Carmichael on solid footing to withstand industry volatility: Adani

ADANI has defended the viability of its giant Carmichael coal project in Queensland’s Galilee Basin, claiming the operation and its infrastructure will provide solid mine construction and coal export industry for the state in the medium term.
Carmichael on solid footing to withstand industry volatility: Adani Carmichael on solid footing to withstand industry volatility: Adani Carmichael on solid footing to withstand industry volatility: Adani Carmichael on solid footing to withstand industry volatility: Adani Carmichael on solid footing to withstand industry volatility: Adani

Map showing Adani's proposed Carmichael mine and rail project.

Lou Caruana

It is also on a secure financial footing and will supply the need for thermal from India for years to come, according to a company spokesman who was responding to an ABC Four Corners program on coal in Australia.

Key customers for coal mined at Carmichael, and transported through the North Galilee Basin Rail and Abbot Point Port, will be Adani’s own latest generation thermal coal plants in India, he said.

“Adani Power is India’s largest private power provider, and is well placed to speak to the demand and viability equation in key markets,” he said.

“Other offtake agreements have or are in the process of being concluded throughout Asia, with around 70% of the initial phase of production already the subject of offtake agreements.

“This reflects a sensible approach which sees anchor customers in energy-hungry markets in south Asia appropriately balanced with key customers in north Asia and elsewhere in the region. The approximate breakdown is around two thirds of exports to India and Korea, and one third to China, Taiwan and other Asian markets.”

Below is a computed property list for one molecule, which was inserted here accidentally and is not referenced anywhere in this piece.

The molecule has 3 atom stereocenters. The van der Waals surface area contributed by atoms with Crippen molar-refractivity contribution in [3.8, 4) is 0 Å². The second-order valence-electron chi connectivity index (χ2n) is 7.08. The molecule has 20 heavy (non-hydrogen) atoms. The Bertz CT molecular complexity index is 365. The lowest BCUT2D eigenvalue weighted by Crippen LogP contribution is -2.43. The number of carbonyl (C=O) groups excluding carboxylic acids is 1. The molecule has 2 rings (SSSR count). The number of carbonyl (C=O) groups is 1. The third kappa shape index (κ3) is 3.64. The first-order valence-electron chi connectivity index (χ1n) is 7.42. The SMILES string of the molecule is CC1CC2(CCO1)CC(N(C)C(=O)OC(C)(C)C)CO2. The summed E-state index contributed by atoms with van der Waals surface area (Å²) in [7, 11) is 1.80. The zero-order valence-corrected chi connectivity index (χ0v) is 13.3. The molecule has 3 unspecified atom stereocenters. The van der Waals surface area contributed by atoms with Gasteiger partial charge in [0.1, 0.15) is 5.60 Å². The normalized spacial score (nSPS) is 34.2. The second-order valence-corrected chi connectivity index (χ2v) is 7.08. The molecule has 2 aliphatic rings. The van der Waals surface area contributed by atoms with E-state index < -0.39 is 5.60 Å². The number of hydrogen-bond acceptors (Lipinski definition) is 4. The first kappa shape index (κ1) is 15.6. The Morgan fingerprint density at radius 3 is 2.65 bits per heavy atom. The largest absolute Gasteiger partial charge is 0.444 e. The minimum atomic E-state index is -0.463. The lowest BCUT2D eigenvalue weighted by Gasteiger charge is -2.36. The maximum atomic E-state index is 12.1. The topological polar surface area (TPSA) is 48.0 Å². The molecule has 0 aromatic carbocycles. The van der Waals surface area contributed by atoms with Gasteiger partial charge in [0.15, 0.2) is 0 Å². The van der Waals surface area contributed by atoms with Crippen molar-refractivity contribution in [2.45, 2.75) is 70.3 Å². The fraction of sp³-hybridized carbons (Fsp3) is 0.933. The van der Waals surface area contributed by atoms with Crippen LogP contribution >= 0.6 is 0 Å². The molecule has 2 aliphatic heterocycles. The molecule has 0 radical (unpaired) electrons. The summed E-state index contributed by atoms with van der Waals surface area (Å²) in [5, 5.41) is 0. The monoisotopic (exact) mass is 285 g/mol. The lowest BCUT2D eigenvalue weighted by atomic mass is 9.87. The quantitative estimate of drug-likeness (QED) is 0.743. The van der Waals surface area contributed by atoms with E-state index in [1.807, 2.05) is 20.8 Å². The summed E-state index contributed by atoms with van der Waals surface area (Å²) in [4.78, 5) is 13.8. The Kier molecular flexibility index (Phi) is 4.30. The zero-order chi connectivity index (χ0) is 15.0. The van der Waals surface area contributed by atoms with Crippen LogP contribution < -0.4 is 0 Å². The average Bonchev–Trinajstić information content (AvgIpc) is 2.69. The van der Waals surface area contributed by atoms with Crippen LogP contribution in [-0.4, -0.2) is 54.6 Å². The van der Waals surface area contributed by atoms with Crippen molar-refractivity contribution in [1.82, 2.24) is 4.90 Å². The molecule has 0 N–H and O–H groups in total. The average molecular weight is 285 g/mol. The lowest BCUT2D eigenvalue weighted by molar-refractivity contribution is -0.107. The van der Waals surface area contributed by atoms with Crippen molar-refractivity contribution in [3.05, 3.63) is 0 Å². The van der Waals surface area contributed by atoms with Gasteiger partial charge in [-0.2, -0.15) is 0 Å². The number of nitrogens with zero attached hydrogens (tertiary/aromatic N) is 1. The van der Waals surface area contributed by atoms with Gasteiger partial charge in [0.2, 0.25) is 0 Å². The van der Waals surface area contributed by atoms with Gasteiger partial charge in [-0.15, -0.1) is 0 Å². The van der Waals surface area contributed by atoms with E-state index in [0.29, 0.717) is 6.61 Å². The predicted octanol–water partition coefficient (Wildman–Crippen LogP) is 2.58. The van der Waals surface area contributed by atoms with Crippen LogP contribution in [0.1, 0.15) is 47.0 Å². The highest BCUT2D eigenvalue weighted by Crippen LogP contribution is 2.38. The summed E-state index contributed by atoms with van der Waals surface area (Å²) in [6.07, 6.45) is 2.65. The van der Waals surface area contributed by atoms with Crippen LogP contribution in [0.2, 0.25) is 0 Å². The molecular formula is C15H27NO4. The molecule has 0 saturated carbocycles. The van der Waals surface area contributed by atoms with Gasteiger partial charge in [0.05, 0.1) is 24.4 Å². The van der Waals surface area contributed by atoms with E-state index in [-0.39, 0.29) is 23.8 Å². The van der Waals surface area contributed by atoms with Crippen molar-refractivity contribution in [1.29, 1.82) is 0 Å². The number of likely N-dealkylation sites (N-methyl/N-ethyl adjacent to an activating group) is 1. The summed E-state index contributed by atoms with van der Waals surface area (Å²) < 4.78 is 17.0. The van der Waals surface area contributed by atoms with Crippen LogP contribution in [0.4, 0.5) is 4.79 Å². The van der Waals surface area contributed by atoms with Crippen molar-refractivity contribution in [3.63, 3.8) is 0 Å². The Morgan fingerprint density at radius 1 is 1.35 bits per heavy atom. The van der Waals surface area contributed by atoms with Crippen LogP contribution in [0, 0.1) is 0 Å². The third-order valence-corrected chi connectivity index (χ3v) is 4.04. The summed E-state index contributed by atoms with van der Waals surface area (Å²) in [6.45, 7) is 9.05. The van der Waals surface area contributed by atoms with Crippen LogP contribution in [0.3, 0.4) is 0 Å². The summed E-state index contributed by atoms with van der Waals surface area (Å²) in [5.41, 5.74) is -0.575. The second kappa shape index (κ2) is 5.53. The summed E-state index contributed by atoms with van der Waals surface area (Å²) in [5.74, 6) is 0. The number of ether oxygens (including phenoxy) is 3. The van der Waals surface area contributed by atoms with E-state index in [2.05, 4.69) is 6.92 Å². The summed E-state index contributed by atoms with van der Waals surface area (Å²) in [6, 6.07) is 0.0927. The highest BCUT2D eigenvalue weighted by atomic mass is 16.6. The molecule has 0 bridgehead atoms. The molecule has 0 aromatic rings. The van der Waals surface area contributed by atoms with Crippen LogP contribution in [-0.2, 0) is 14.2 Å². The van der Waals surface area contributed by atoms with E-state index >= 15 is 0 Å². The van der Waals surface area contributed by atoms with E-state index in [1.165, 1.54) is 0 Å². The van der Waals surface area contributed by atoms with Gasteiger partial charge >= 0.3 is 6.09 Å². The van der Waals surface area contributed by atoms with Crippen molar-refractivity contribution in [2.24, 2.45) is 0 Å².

The quality and size of the resource at Carmichael, as well as the stable regulatory environment from the state and central governments in Australia, are key drivers of the development of the mine and the infrastructure projects there, according to Adani.

“A more than 11 billion tonne resource, the coal to be mined there makes it an asset that is high caloric value, low ash, low sulphur long-term investment that will help deliver energy security for the company and for our country,” the company spokesman said.

“The mine will be in the first quartile of the global cost curve, with the cost base of the broader project also assisted by efficiency-enabling infrastructure such as the North Galilee Basin Rail.

“Adani’s cornerstone investments in the entire value chain, mine, rail and port, as well as the infrastructure in India, will be reflected in costs of landed coal in India from Carmichael that would see a return on investment even at today’s seaborne thermal coal prices.”

“Capex efficiency is key here too. The historical average of capex costs for thermal coal is around $160-180 million per million tonnes of coal. The mine at Carmichael will come in at $100 million per million tonnes.”

Other factors expected to help lower costs are free trade agreements that Australian governments of both persuasions, both the current LNP Government and the previous Labor Government, have pursued within Asia; and prospective FTAs with China, ROK and India are anticipated to be a boon for energy exports from the country.

“It is also worth noting that the port at Abbot Point is Australia’s northernmost coal port, substantially closer to India and other Asian markets than comparable Australian coal ports, allowing around a $2 per tonne saving,” the spokesman said.

India will require increases in generation and evacuation capacity, reliable, cost-effective coal mined in accordance with Australia’s strict environmental conditions, as well as coal with the right calorific and ash content for highly advanced, new generators in the Indian market, according to Adani.

“Some commentators downplayed the central role thermal coal is playing in this market; but in India at the present time, around 16.6 million tonnes is being imported per month and an additional 22,566 mega-watt in generation has been added recently to India's generating capacity,” the spokesman said.

“Of that increased capacity, 92% is coal powered – with more to come. That is, it is a rapidly expanding energy market, with growing demand met largely, but not exclusively from coal.”